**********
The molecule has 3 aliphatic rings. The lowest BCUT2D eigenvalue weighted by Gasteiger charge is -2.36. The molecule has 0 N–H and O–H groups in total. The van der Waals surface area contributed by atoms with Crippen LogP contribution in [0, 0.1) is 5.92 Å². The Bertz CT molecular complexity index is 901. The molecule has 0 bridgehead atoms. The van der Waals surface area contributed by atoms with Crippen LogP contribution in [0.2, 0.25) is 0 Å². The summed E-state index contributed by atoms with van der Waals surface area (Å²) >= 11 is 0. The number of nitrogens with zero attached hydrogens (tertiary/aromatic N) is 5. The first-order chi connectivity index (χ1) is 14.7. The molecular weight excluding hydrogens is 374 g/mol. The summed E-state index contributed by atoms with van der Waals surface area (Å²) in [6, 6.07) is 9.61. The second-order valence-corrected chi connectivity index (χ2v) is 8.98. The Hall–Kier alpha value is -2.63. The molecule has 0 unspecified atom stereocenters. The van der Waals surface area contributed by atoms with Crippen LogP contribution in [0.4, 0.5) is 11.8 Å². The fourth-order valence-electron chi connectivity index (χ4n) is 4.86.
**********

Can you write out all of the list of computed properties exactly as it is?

The molecule has 3 aliphatic rings. The lowest BCUT2D eigenvalue weighted by Gasteiger charge is -2.36. The molecule has 0 N–H and O–H groups in total. The van der Waals surface area contributed by atoms with Crippen LogP contribution in [0, 0.1) is 5.92 Å². The Bertz CT molecular complexity index is 901. The molecule has 0 bridgehead atoms. The van der Waals surface area contributed by atoms with Crippen LogP contribution in [0.2, 0.25) is 0 Å². The summed E-state index contributed by atoms with van der Waals surface area (Å²) >= 11 is 0. The number of nitrogens with zero attached hydrogens (tertiary/aromatic N) is 5. The first-order chi connectivity index (χ1) is 14.7. The molecular weight excluding hydrogens is 374 g/mol. The summed E-state index contributed by atoms with van der Waals surface area (Å²) in [6, 6.07) is 9.61. The second-order valence-corrected chi connectivity index (χ2v) is 8.98. The Hall–Kier alpha value is -2.63. The molecule has 0 unspecified atom stereocenters. The van der Waals surface area contributed by atoms with Crippen LogP contribution in [0.4, 0.5) is 11.8 Å². The fourth-order valence-electron chi connectivity index (χ4n) is 4.86.